The Technology & Content
Like the Kindle 2, the DX is based on the excellent E Ink technology that is easy to read. The technology used to get books into the Kindle is spectacular. You can browse the offerings in the Kindle store right on your Kindle. Buying a book is as easy as clicking the 5-way controller. The book is downloaded to your Kindle immediately through Amazon’s Whispernet which employs Sprint’s EVDO cellular network. So you can download a book quickly and easily from almost anywhere. Whether you are sitting on the beach or in the backseat of a car, you can purchase a book and be reading within minutes. The Kindle Store now has over 300,000 books available. New York Times bestsellers are about USD 10 each and there are many books even cheaper. Our only gripe about the Kindle Store is that you cannot make the text in the store larger, which would be a nice feature for those who buy a Kindle to be able to read larger text.
The Whispernet technology works seamlessly and there are no monthly fees. You pay only for the books, newspapers, blogs, and periodicals that you purchase. If you have an iPhone you can download the free Kindle app and read your books on either the Kindle or the iPhone. Amazon even keeps track of how far you have read on each device, so your place in the book is always marked properly.
One of the big additions to the functionality of the DX is that it now natively supports PDF files. It also has an auto-rotate function so that you can read books or PDFs while holding the Kindle either vertically or horizontally. For the most part regular text is easier to read in the traditional vertical page layout. We have known for a long time that reading is more efficient when the columns are narrow which is why newspapers print their text in columns. However, reading PDFs and certain textbooks may be better in the horizontal position.
You can easily transfer PDFs from your computer to the Kindle with the USB cable and they immediately appear on the Kindle. Some PDFs work very well. Others that were created for computer viewing are more problematic. With many PDFs we found ourselves wishing for the ability to zoom in and out as you can on a computer. You can also have Amazon reformat documents for you and send them to your Kindle. While this originally cost 10 cents per document, Amazon is not charging 15 cents per megabyte, so the cost might be considerably higher.
Although a growing number of newspapers and magazines are available as subscriptions on the Kindle, they are not really formatted to take advantage of the Kindle’s capabilities. Each newspaper or magazine is different, but none seem to include the entire newspaper in the Kindle edition. Addition things like pictures, graphics, cartoons and crossword puzzles are missing. While some of the content is there, generally you are reading plain text that can be considerably more boring than reading the actual newspaper or magazine.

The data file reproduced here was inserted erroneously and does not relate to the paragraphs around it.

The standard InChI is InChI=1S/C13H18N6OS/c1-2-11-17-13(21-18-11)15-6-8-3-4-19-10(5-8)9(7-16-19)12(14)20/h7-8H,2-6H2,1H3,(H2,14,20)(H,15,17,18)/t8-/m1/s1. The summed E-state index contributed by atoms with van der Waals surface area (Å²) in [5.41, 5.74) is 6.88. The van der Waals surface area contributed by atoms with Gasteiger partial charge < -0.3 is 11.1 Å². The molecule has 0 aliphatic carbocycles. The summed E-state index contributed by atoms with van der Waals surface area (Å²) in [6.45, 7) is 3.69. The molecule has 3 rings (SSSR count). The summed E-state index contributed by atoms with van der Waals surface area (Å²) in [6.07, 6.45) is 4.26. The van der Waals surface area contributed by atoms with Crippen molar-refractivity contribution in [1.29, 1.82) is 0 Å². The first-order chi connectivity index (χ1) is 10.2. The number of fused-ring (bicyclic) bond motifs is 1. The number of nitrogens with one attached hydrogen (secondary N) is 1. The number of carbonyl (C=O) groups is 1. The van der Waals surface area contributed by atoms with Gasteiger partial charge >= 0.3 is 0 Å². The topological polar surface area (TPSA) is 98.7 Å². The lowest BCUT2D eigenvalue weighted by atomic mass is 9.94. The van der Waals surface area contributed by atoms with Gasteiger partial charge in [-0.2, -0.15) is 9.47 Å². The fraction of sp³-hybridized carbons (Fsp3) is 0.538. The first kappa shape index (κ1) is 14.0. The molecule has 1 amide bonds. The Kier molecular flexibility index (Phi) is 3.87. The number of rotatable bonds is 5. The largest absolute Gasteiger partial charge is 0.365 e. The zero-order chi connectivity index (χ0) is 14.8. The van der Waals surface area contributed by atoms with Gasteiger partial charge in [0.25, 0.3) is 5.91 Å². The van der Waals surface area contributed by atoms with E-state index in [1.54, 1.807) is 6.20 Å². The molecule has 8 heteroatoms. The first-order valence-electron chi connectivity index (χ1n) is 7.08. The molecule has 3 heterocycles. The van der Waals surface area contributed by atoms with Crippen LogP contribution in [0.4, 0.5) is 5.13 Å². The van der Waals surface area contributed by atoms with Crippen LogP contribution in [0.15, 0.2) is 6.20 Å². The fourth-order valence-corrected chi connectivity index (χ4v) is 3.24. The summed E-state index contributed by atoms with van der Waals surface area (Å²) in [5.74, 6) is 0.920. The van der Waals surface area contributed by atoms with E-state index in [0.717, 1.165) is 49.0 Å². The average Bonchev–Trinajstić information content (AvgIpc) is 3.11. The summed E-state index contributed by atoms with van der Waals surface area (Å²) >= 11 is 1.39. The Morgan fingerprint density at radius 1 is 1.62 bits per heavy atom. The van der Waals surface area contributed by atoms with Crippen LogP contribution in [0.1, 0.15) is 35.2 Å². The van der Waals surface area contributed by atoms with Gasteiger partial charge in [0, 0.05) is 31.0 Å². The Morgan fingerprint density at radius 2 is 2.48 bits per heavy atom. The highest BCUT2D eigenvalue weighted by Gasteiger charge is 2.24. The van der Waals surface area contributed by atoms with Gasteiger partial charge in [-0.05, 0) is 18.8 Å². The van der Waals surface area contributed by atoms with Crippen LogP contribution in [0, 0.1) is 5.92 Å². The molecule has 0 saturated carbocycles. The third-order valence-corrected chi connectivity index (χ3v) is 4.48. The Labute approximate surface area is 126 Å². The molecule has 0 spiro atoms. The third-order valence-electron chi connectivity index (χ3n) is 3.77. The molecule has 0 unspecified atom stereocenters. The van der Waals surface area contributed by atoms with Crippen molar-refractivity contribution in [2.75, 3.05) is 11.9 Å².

The increase in screen size of the Kindle makes it ideal for additional content. Amazon is aiming at the text book market but may have to compete with prices of used text books to make this workable. Amazon also has branched into selling sheet music for the Kindle. It is inexpensive and looks great. The only problem is in turning the pages while playing.
The auto-rotate on the Kindle DX is a nice feature that copies the iPhone and other smart phones. You can view the Kindle content in the vertical mode or you can turn the Kindle on its side and view the content in a wider horizontal window. Unfortunately, the auto-rotate built into the Kindle DX, needs some improvement. It is sluggish in its response. It will often rotate when turned only slightly to the side. So if you try to read while lounging in a chair or on a sofa and you turn the Kindle to one side or another, it often rotates when you don’t what it too. The joystick reorients itself when you rotate the device, which is a plus, but you are still left with a keyboard that will be sideways when reading horizontally.
There is another thing that we didn’t like about the Kindle DX. While it’s great to be able to see more on the larger screen and turn the page less frequently, we found it somewhat awkward to hold while reading. The added height and weight of this Kindle make it more difficult to handle. While the Kindle 2 can be held with one hand, the DX requires two hands to hold it. Also we found that the weight of the device can actually be tiring on the hands.
While you can surf the Web on the Kindle, doing so is not as easy as it is with most web browsers or smart phones. It’s good to look up an occasional fact, but you won’t want to use it as your main Internet browsing mechanism.
The DX comes with 4GB of internal memory with 3.3 GB usable for storage. According to Amazon that is enough memory to store 3,500 books.
Like its predecessors, the DX has a non-removable, rechargeable battery that will last a few weeks if you turn off the wireless when you don’t need it.